Saturday, 14 December 2019
As chaotic as Michael Bay's Transformers films are, there is some level of restraint. Metal titans may blithely crash through intercity coaches but the viewer isn't asked to consider the human cost. Any passengers the bus may or may not have been carrying will always become instantly absent, leaving only gutted, rolling wreckage in the robot's wake. In this way Bay's alien action films keep their transformer-on-people violence at the level of toyetic collision; flaming stunt rolls that speak to expense and skill rather than auto-vehicular terror. 6 Underground displays no such moderation. The car chase through Florence that opens the film betrays an exhilarating contempt for human life.
SUVs batter through crowds, crushing people, market bric-a-brac and even historical art before the vehicles are flipped then torn apart, arriving an inch from the camera heaving with pulverised, extinguished, meat. This may seem like a small, cosmetic correction but, when considered within Bay's wider oeuvre, it removes a contradiction that has kept the director's work registering at the crass, recruitment ad end of the commercial scale. 6 Underground, set up at Netflix to tempt browsing subscribers rather than any particular night-out crowd, doesn't need to undersell its carnage to capture a specific rating. Bay is therefore allowed to indulge his ugly fascination with deanimated bodies.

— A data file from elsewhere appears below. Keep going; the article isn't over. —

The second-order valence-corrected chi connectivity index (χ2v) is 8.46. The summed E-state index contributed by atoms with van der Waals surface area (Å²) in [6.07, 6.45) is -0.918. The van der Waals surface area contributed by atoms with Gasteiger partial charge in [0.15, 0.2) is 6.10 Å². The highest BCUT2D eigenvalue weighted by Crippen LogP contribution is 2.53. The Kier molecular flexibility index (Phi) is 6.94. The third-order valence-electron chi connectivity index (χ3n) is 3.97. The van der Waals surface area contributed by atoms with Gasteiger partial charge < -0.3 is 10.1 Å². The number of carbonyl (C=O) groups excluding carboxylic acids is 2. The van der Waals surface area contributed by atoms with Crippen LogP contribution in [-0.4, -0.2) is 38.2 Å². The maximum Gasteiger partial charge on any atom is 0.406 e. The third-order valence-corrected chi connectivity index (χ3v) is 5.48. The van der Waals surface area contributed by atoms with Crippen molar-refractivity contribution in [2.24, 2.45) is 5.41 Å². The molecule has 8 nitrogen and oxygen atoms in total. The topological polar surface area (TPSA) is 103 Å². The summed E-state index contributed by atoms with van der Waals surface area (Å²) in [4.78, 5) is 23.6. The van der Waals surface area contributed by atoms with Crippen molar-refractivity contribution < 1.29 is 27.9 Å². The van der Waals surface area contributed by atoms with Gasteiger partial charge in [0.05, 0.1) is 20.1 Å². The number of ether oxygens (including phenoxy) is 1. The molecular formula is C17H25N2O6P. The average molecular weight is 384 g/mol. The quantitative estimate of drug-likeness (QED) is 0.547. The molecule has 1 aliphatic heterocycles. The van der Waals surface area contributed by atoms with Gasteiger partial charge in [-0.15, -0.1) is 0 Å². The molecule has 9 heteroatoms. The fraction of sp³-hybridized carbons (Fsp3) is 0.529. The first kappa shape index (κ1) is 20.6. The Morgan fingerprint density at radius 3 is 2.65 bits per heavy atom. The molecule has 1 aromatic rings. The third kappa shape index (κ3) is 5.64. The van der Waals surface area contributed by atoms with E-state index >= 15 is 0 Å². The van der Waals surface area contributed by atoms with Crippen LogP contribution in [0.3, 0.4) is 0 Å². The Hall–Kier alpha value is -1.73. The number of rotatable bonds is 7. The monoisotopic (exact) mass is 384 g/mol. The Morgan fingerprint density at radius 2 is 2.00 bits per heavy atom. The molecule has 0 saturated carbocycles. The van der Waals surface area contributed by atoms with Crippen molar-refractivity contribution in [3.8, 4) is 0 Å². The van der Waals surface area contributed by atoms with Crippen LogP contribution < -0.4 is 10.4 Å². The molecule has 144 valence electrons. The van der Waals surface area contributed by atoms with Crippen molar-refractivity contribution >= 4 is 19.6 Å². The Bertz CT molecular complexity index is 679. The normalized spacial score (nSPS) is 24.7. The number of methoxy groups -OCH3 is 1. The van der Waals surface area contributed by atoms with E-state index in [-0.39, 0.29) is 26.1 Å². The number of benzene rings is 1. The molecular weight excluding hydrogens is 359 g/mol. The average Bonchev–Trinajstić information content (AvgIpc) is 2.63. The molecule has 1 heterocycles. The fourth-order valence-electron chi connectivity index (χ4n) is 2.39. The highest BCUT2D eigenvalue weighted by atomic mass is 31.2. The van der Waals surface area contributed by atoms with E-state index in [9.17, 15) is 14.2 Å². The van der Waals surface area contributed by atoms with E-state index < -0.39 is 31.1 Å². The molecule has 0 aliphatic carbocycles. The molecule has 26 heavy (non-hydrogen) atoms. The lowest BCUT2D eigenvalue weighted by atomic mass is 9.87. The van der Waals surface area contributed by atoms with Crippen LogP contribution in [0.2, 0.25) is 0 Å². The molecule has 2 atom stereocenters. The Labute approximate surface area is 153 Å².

Frankly, it's a creative wavelength that works perfectly for Bay, a director who otherwise completely fails to convince his audience that he cares about anybody but those who wield the loudest, meanest voice. 6 Underground's vigilantes are Bay's trademark group of expert monkeys - the screeching, scratching, human panic attacks best able to barrel through Bay's kaleidoscopic catastrophes. Paul Wernick and Rhett Reese's screenplay builds an underlining sense of interpersonal apathy that, while overcome to provide an easily recognisable arc, lingers like background radiation. The logistics required to make viewers believe that Ryan Reynolds (snark incarnate, as always) and, by extension, Michael Bay, care about their billionaire black ops missions beyond pricky personal vendettas or an opportunity to play with some new rigs seem insurmountable. To 6 Underground's credit, it doesn't even try.